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Ancient Egyptian deities:
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Harakhte

Harakhte, picture courtesy Jon Bodsworth     Horus of the Horizon, in the Pyramid Texts still an independent deity personifying the morning sun, he merged with Re into Re-Harakhte. But even during the New Kingdom he was at times still depicted as separate from Re. At Amada Amenhotep II is shown offering wine to Amen-Re and Harakhte.
Harakhte! Great god, lord of heaven, lord of earth, who cometh forth from the horizon. He illuminateth the Two Lands, the sun of darkness, as the great one, as Re.
Horemheb
J. H. Breasted, Ancient Records of Egypt, Part Three, § 3
    In a relief in Horemheb's tomb Re is described as Harakhte, only god, but at the same time as king of gods.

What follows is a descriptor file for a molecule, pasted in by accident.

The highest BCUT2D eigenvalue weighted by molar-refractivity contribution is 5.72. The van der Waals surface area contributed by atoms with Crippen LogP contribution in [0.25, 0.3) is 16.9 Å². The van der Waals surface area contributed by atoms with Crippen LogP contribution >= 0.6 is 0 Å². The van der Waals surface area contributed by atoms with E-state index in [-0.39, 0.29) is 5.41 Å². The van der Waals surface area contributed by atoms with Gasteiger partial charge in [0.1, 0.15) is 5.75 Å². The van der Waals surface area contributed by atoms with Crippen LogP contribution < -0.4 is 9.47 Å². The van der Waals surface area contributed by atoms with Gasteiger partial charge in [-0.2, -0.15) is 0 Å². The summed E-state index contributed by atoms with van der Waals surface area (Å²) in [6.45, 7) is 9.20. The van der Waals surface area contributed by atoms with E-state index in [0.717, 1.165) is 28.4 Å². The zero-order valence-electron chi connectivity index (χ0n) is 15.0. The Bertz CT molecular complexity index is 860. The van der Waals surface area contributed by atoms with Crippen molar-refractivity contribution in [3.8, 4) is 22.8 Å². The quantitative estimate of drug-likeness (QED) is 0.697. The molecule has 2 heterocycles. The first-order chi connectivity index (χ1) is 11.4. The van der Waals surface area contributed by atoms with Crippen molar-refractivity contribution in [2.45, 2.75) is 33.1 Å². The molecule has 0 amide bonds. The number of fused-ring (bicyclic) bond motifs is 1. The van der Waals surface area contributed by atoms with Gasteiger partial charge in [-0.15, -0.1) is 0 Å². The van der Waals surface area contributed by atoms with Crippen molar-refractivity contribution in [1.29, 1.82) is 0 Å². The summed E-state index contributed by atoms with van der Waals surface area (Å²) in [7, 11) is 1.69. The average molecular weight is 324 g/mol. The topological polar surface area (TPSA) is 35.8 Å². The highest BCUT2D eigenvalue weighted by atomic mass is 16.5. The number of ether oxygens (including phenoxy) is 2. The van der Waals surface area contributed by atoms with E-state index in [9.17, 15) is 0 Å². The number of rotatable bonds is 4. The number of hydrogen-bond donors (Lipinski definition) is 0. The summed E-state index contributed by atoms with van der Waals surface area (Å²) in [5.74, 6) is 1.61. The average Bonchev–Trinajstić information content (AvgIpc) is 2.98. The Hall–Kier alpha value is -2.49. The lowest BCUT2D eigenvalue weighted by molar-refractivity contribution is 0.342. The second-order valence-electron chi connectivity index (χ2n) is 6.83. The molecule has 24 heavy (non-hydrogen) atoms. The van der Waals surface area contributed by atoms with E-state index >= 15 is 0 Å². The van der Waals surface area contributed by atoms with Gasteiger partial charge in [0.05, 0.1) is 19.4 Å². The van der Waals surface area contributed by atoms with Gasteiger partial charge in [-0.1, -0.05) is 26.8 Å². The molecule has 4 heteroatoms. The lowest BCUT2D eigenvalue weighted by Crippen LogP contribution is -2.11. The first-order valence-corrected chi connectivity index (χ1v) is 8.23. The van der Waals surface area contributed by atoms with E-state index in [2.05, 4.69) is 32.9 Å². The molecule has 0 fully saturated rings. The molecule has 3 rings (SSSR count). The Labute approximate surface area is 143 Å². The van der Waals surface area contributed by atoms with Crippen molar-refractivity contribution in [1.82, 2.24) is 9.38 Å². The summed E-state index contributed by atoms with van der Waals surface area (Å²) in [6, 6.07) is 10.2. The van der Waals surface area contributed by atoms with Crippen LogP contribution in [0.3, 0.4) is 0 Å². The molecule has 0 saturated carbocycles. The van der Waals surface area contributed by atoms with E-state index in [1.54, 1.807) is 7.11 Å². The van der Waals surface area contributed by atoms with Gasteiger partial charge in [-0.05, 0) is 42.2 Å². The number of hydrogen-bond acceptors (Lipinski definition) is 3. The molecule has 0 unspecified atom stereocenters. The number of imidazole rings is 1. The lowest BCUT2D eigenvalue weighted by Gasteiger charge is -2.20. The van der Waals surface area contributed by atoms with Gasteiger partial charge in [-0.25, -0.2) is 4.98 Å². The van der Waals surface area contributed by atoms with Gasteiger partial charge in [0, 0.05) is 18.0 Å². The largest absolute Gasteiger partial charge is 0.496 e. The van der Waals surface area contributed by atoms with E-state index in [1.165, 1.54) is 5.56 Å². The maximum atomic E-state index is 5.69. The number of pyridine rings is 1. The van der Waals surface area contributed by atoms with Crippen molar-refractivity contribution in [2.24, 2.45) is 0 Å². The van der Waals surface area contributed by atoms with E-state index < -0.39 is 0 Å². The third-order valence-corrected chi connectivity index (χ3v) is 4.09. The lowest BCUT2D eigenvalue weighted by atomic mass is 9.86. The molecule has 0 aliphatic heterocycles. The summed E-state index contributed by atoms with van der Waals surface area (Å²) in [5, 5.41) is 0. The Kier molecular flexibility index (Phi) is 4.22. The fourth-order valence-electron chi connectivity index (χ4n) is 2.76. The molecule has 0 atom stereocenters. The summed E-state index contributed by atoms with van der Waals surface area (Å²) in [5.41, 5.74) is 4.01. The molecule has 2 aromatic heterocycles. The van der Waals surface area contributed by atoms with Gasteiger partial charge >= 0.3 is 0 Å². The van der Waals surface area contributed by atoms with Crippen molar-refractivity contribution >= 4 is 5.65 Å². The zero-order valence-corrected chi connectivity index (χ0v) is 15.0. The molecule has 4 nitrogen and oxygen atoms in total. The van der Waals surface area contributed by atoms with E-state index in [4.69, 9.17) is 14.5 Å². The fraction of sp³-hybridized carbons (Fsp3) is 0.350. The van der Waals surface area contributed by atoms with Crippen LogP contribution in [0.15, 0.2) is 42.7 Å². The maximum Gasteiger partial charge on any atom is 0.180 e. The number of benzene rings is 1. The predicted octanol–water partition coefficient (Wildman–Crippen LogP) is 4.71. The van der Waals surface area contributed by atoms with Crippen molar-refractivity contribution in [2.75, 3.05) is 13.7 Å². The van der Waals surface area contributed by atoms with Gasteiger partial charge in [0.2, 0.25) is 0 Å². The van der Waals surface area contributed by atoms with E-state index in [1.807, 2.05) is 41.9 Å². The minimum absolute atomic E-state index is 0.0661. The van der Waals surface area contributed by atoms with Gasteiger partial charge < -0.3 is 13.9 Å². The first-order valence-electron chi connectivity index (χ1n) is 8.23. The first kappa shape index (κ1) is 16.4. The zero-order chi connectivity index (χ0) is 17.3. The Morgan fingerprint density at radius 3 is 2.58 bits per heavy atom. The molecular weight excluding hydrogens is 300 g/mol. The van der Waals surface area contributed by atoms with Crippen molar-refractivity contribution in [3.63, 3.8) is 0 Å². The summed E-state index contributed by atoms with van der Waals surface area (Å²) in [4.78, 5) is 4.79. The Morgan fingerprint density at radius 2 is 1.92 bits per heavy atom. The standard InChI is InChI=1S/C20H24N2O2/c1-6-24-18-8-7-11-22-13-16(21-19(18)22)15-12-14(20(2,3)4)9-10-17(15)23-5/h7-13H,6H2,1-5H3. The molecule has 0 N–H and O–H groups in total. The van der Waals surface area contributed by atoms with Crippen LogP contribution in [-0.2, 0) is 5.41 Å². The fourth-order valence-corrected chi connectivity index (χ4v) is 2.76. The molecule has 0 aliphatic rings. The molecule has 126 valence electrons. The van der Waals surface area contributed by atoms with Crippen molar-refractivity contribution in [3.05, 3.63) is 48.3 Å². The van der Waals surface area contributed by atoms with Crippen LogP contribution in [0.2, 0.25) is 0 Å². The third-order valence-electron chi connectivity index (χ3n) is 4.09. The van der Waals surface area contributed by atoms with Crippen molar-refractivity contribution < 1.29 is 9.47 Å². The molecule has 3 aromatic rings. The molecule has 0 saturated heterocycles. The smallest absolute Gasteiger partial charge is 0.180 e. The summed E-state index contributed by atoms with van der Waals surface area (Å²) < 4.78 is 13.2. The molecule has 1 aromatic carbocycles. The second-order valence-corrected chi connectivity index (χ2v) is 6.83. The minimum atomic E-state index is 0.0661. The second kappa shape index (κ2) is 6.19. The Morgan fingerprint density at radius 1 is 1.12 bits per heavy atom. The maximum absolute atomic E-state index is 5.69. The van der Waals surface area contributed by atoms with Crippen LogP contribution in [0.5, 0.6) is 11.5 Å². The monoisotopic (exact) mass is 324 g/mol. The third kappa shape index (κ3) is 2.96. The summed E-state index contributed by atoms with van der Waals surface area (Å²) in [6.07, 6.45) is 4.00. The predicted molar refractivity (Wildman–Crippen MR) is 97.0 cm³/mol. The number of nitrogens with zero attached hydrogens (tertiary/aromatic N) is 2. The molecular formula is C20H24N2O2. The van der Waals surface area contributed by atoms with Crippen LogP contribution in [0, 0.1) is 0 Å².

Re-Harakhte, tomb of Siptah
Picture source: Jon Bodsworth

    Obelisks were erected in honour of the sun. Thutmose  III dedicated his obelisks at Heliopolis (London obelisk) to Harakhte
..... Thutmose (III); he made (it) as his monument for his father, Harakhte, erecting for him two great obelisks; with pyramidion of electrum, at the fourth occurrence of the jubilee (Hb-sd), because he so much loved [his father (?)].
J. H. Breasted, Ancient Records of Egypt, Part Two, § 633
    He is depicted with a human body and the head of a falcon wearing a sun-disk surrounded by a uraeus snake.
 

 
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